How Mass Electric Vehicle Adoption Will Impact the Power Grid

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In January 2021, the Biden administration announced its plans to transition the United States to 100 percent “clean” electricity by 2035 and to have half of all vehicles sold be zero-emissions vehicles by 2030.

One hundred percent clean energy by 2035 is an ambitious goal, and adding a considerable amount of electric vehicles (EV) to the United States’s power grid is forecast to increase electricity demands substantially.

For example, in 2021, EV sales reached 6.6 million, reports the U.S. Department of Energy’s (DOE) National Renewable Energy Laboratory (NREL). And the increase in just light-duty EVs added 1,700 gigawatt-hours in annual energy load to the U.S. grid, according to independent and non-profit energy research firm The Electric Power Research Institute (EPRI).

Pointedly, projections from the International Energy Agency (IEA) put EV sales at 23 million by 2030, meaning the grid will soon need to handle substantially more than 1,700 additional gigawatt-hours annually.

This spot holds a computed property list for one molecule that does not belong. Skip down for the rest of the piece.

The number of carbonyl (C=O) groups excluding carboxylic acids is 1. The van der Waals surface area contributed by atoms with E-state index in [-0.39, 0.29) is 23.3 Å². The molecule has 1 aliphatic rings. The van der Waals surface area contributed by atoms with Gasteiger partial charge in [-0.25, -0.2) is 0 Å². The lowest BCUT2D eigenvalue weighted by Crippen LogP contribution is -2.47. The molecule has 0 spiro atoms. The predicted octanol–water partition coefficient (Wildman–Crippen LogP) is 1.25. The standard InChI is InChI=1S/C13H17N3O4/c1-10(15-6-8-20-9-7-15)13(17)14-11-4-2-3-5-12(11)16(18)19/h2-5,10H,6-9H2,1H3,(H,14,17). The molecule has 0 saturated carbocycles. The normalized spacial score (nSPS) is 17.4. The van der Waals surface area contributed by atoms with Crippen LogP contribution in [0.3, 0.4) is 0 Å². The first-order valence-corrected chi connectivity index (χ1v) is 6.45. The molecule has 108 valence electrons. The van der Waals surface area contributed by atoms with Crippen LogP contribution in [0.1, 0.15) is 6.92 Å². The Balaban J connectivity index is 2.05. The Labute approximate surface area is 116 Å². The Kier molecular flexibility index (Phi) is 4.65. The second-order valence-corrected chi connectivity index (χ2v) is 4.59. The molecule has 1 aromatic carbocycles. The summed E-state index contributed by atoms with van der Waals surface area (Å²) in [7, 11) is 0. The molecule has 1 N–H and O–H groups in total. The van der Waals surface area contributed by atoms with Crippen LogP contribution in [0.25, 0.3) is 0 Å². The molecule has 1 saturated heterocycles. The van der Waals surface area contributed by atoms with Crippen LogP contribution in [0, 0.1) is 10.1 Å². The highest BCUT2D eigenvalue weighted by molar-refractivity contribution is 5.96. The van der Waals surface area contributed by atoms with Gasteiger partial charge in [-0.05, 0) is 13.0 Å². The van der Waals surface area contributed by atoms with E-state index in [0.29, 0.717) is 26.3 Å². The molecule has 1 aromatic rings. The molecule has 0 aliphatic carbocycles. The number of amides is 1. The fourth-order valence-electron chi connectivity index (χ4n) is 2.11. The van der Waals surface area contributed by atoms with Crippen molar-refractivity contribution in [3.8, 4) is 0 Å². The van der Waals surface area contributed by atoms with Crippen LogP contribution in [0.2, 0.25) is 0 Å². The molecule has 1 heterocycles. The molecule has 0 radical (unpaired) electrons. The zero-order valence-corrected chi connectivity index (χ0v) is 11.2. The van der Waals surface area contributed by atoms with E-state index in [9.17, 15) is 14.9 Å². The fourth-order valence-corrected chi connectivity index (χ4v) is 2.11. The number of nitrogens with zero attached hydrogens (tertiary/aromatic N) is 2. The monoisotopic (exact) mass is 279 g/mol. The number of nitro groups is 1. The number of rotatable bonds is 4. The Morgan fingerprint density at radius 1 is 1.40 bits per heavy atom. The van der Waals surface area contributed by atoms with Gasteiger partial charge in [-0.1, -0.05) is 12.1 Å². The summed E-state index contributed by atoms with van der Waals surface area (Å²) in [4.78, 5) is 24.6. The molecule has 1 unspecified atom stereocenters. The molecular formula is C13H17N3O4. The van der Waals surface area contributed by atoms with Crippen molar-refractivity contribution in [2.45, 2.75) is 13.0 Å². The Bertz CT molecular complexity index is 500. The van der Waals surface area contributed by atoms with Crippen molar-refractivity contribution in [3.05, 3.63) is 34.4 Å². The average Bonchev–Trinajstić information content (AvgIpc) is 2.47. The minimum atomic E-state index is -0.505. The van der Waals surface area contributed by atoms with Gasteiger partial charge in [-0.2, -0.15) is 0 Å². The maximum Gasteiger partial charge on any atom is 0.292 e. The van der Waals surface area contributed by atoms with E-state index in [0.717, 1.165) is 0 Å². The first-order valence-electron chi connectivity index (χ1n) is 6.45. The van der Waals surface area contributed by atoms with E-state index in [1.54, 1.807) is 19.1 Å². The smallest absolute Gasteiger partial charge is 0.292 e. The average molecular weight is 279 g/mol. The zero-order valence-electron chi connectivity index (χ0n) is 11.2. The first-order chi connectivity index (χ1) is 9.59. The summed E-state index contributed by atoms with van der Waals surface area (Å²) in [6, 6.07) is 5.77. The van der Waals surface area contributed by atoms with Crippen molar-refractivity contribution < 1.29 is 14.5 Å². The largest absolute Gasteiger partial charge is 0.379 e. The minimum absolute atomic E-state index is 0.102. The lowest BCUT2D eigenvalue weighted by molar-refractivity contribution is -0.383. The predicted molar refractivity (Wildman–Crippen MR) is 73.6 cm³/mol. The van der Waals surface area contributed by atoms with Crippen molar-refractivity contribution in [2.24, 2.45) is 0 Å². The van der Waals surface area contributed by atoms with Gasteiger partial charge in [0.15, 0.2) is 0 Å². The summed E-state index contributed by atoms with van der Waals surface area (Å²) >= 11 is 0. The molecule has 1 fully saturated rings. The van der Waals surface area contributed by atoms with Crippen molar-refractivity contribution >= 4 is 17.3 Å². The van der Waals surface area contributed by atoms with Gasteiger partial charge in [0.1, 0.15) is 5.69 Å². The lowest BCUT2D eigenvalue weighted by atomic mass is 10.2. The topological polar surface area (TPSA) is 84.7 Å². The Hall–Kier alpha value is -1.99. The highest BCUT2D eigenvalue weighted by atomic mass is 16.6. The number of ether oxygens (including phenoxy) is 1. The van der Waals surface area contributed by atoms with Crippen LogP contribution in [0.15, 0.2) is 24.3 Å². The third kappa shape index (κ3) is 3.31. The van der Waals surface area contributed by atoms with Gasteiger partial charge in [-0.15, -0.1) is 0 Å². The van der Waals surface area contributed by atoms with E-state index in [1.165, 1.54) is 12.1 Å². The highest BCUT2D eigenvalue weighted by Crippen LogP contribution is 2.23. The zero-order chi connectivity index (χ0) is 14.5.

Utility companies have proposed billions in new infrastructure projects to meet the forecasted increase. And the DOE has asked a consortium of research labs like Pacific Northwest National Laboratory and NREL to contribute to an integrated systems analysis report on the impacts of EVs on the grid.

These labs found that the grid can handle high-penetration EV scenarios by applying specific strategies.

“Electric vehicles (EVs) can meet U.S. personal transportation needs using domestic energy resources while at the same time offering carbon emissions benefits. However, wide scale light-duty EV adoption will necessitate assessment of and possibly modification to the U.S. electric power generation and distribution systems,” the Summary Report on EVs at Scale and the U.S. Electric Power System outlined (pdf).

Indeed, if EV sales reach the high-penetration scenario of 6.8 million annually, and travel 12,000 miles a year while requiring 3.8 MWh/Year of energy generation per EV, the total increased energy demand for EVs on the grid will equal 26 TWh, the report further revealed.

A separate report by Dr. Matteo Muratori, NREL’s Team Lead of Integrated Transportation and Energy Systems Analysis, found that high EV integration could result in a 1,424 TWh electricity consumption increase by 2050.

By Katie Spence

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